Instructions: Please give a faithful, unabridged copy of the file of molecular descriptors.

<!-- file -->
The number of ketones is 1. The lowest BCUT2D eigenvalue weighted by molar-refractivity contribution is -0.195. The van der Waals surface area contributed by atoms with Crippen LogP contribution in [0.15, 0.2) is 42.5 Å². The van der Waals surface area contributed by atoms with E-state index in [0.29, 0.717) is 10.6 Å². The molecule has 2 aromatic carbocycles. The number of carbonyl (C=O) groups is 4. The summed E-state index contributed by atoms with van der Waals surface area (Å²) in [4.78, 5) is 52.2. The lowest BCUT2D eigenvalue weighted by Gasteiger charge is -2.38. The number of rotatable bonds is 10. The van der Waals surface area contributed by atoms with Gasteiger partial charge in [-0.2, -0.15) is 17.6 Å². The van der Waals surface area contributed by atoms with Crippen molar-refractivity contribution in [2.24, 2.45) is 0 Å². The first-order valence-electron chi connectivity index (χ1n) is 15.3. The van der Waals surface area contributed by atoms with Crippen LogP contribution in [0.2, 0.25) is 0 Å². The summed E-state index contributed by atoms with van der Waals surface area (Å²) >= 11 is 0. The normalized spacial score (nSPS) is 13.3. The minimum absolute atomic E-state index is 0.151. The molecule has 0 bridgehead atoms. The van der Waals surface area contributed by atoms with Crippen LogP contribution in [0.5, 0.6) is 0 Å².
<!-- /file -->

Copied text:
The number of ketones is 1. The lowest BCUT2D eigenvalue weighted by molar-refractivity contribution is -0.195. The van der Waals surface area contributed by atoms with Crippen LogP contribution in [0.15, 0.2) is 42.5 Å². The van der Waals surface area contributed by atoms with E-state index in [0.29, 0.717) is 10.6 Å². The molecule has 2 aromatic carbocycles. The number of carbonyl (C=O) groups is 4. The summed E-state index contributed by atoms with van der Waals surface area (Å²) in [4.78, 5) is 52.2. The lowest BCUT2D eigenvalue weighted by Gasteiger charge is -2.38. The number of rotatable bonds is 10. The van der Waals surface area contributed by atoms with Gasteiger partial charge in [-0.2, -0.15) is 17.6 Å². The van der Waals surface area contributed by atoms with Crippen molar-refractivity contribution in [2.24, 2.45) is 0 Å². The first-order valence-electron chi connectivity index (χ1n) is 15.3. The van der Waals surface area contributed by atoms with Crippen LogP contribution in [0.2, 0.25) is 0 Å². The summed E-state index contributed by atoms with van der Waals surface area (Å²) >= 11 is 0. The normalized spacial score (nSPS) is 13.3. The minimum absolute atomic E-state index is 0.151. The molecule has 0 bridgehead atoms. The van der Waals surface area contributed by atoms with Crippen LogP contribution in [0.5, 0.6) is 0 Å².